Our sleep and awake cycles are controlled by an internal clock known as our circadian rhythm (circa is Latin for “about” and “dies” is “day” made into an adjective). Normally, we sleep when it’s dark outside and arise when it starts getting light. This is a typical circadian rhythm pattern, but some of us suffer from circadian rhythm disorders, either temporary or long-term.
Short-term circadian rhythm disorders can arise from jet leg or changes in work shifts. Long-term disorders include delayed sleep phase syndrome (DSP) — you eventually fall asleep but wake up too late — and advanced sleep phase syndrome (ASP) — you eventually fall asleep but awake too early.
Even though both DSP and ASP are termed “disorders,” people with DSP and ASP can still get normal sleep, according to the American Academy of Sleep Medicine (AASM), which notes: “People with DSP tend to be ‘evening types’ who typically stay awake until 1 a.m. or later and wake-up in the late morning or afternoon. If able to go to bed at the preferred late time on a regular basis, a person with DSP will have a very stable sleep pattern.”
Similarly, people with ASP are “morning types” who can adjust to a waking-early life-style and function perfectly well, if the demands of their lives (work, family and the like) allow it. ASP tends to hit middle-aged and older adults and worsens as we age, but only one percent of all adults suffer from it.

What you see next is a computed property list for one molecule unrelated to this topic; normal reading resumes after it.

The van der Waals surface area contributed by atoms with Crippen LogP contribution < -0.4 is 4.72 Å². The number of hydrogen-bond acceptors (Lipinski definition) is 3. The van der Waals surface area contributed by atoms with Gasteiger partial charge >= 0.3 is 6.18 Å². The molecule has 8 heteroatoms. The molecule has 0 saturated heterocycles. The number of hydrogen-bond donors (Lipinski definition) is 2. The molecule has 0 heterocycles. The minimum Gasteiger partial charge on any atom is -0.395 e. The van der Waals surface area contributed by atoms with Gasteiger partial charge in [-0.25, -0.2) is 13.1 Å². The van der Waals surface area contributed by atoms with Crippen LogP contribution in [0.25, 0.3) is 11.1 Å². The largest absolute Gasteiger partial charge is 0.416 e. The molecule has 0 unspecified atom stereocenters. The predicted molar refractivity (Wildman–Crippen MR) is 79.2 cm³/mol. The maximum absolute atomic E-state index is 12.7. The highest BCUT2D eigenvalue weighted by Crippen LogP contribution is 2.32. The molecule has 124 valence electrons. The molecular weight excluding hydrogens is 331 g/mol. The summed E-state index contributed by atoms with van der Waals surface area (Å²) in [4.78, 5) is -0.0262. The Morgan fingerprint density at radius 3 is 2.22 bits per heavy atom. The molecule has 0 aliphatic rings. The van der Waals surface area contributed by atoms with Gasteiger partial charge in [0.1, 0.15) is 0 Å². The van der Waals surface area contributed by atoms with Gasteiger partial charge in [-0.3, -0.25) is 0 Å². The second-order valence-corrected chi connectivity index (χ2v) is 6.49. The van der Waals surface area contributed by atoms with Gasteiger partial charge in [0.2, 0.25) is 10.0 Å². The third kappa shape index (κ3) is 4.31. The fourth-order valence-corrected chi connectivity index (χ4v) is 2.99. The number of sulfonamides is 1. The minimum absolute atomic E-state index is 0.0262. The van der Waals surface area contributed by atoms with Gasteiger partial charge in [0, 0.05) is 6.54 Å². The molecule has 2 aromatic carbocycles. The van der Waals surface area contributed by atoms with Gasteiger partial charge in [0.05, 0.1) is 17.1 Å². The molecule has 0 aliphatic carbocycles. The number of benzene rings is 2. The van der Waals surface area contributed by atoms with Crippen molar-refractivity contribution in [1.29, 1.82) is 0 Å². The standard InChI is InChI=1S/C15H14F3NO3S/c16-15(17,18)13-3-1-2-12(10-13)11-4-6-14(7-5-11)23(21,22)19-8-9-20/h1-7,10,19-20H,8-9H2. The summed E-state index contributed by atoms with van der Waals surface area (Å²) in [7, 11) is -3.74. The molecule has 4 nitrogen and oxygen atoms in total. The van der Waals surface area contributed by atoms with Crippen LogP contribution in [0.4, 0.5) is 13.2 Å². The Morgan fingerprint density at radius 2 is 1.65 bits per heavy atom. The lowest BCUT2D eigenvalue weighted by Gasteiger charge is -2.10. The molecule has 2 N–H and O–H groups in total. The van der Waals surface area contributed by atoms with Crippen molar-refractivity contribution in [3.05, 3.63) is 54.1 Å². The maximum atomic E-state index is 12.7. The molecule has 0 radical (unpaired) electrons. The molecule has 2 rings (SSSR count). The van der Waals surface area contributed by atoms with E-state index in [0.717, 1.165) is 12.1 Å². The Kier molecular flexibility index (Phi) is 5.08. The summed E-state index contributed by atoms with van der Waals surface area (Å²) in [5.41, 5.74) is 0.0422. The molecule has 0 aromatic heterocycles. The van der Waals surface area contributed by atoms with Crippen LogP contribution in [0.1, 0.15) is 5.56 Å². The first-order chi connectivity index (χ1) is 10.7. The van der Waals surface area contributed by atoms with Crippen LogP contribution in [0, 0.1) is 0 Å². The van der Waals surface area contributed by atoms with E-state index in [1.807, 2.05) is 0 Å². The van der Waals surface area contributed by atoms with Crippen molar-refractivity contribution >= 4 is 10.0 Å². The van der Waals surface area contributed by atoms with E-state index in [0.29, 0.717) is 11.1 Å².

Jet lag worsens as the number of time zones traversed increases; it also affects people more severely when traveling eastward rather than westward. Jet lag symptoms also tend to increase with age.
Work-shift disorder affects people who have to work while others are asleep. Many who work night shifts and early-morning shifts find it difficult to sleep during the day.
Some of the effects of sleep disorders include, obviously, loss of sleep and excessive daytime sleepiness, plus insomnia, depression, impaired work performance, disrupted social schedules and stressed relationships.
Depending on the type of sleep disorder, various treatments and hygienal approaches are available.
First is a life-style change. If working the night shift is ruining your sleep and your social life, try getting a new job. For other disorders, increasing your exposure to daylight will help reset your circadian clock.
Closely connected to life-style change is good sleep hygiene. We’ve written about good sleep hygiene on many occasions, but it all starts with going to bed and arising at the same times each day, even on the weekends, and it also involves a good bedroom environment and attention to food and drink habits.
Bright light therapy is often used to synchronize your body clock. Medications can be prescribed to help both with falling asleep and with getting up on time. Melatonin, the body’s naturally produced sleep hormone, can also be taken in tablet form to help the sleep cycle.
Except for jet lag or night shift problems that can be solved with time, or a change in jobs, you should definitely consult with a sleep professional if you’re experiencing difficulties getting a good night’s rest and as a result your days suffer.